When he received authorization to start a new Protestant liturgical service on base, the project expanded to include not only catechisms, but also editions of Lutheran Service Book.
“In my 30 years in the military, I haven’t seen a single liturgical Protestant hymnal in any chapel,” Buckman explained, “and it’s undeniable that there’s liturgy in our hymnal. That’s what convinced our leadership to allow its use for the worship services.”
The effort to provide the catechism and LSB was further assisted through the efforts of Deaconess Carolyn Brinkley, coordinator for the military project at Concordia Theological Seminary, Fort Wayne, through Nancy Rowley of the LCMS Ministry to the Armed Forces, and through Navy Chaplain (Cmdr.) Mike Moreno of the Synod’s Operation Barnabas ministry to military members.
After they found out about the need for these resources, they took it on as a mission of their own and helped publicize the project to congregations and individual members.
“When the opportunity first presented itself it seemed wonderful, but also overwhelming,” Brinkley explained. “So I began by telling people on campus — students, staff and professors.”
Their support led to an announcement on the seminary’s Facebook page.
‘So many comments’
“This generated so many comments and inquiries that I was encouraged to post my first-ever event on my own Facebook page,” said Brinkley.
The Facebook event was shared many times and led to an interview on KFUO Radio. Orders were placed directly with Concordia Publishing House, and pastors and congregations from across the country called and emailed with funds allocated for copies of LSB and catechisms. Some congregations also purchased and donated the “Concordia Organist,” a 31 compact-disc set of organ accompaniments for the hymns and liturgies.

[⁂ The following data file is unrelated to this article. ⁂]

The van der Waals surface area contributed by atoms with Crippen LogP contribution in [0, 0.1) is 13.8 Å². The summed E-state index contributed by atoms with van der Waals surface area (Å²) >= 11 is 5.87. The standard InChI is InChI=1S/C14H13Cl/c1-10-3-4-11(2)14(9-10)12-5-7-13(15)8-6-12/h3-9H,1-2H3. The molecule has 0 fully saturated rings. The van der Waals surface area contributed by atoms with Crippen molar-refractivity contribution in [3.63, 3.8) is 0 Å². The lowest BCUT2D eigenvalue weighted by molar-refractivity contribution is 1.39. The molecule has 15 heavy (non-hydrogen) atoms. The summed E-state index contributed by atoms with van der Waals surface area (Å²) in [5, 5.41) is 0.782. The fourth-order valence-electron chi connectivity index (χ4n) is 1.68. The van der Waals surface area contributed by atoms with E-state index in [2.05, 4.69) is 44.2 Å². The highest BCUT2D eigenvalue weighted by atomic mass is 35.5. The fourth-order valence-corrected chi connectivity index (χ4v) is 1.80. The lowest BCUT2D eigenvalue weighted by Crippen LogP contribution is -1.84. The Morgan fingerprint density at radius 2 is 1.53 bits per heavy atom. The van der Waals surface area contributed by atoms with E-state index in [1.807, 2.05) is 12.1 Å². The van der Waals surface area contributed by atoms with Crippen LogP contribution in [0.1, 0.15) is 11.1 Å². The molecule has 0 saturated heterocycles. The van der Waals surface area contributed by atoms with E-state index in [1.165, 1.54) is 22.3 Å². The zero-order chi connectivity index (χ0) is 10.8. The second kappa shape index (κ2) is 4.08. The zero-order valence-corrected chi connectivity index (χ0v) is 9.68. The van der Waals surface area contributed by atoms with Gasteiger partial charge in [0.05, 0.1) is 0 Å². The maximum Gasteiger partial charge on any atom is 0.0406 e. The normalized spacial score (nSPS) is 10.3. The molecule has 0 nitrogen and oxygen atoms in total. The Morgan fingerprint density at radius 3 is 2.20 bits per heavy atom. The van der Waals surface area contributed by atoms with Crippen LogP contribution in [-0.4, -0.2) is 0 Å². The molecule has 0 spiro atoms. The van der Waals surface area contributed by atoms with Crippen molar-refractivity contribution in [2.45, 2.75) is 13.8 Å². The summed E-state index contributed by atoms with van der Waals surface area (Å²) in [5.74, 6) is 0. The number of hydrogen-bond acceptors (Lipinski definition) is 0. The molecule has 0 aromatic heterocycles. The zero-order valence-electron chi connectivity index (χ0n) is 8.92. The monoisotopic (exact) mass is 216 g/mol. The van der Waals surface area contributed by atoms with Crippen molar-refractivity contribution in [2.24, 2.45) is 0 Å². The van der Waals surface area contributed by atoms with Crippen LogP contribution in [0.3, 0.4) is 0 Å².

Soon boxes of Luther’s Small Catechism were arriving in Buckman’s office on a daily basis.
“Our Lutheran members have been such a blessing to the armed forces,” said Moreno. “They support chaplains who are in the mission field and support Operation Barnabas, which gives people at the congregational level the opportunity to get involved. When those two worlds come together, wonderful things happen.”
Every day, Buckman handed out Catechisms as he visited work areas and met with airmen.
“When they receive a wrapped, hard-bound edition of Luther’s Small Catechism, they know that they are getting something attractive that they want to keep and pass on to their children,” Buckman said.
“Church members back in the States got very excited about being able to do this,” he said.
He related a story about one of the first sets of donated service books to arrive. It was from a retired LCMS pastor in Texas and his wife who donated three of them. “They inscribed inside that the donation was in honor of their son, who served in Afghanistan and came home safely.”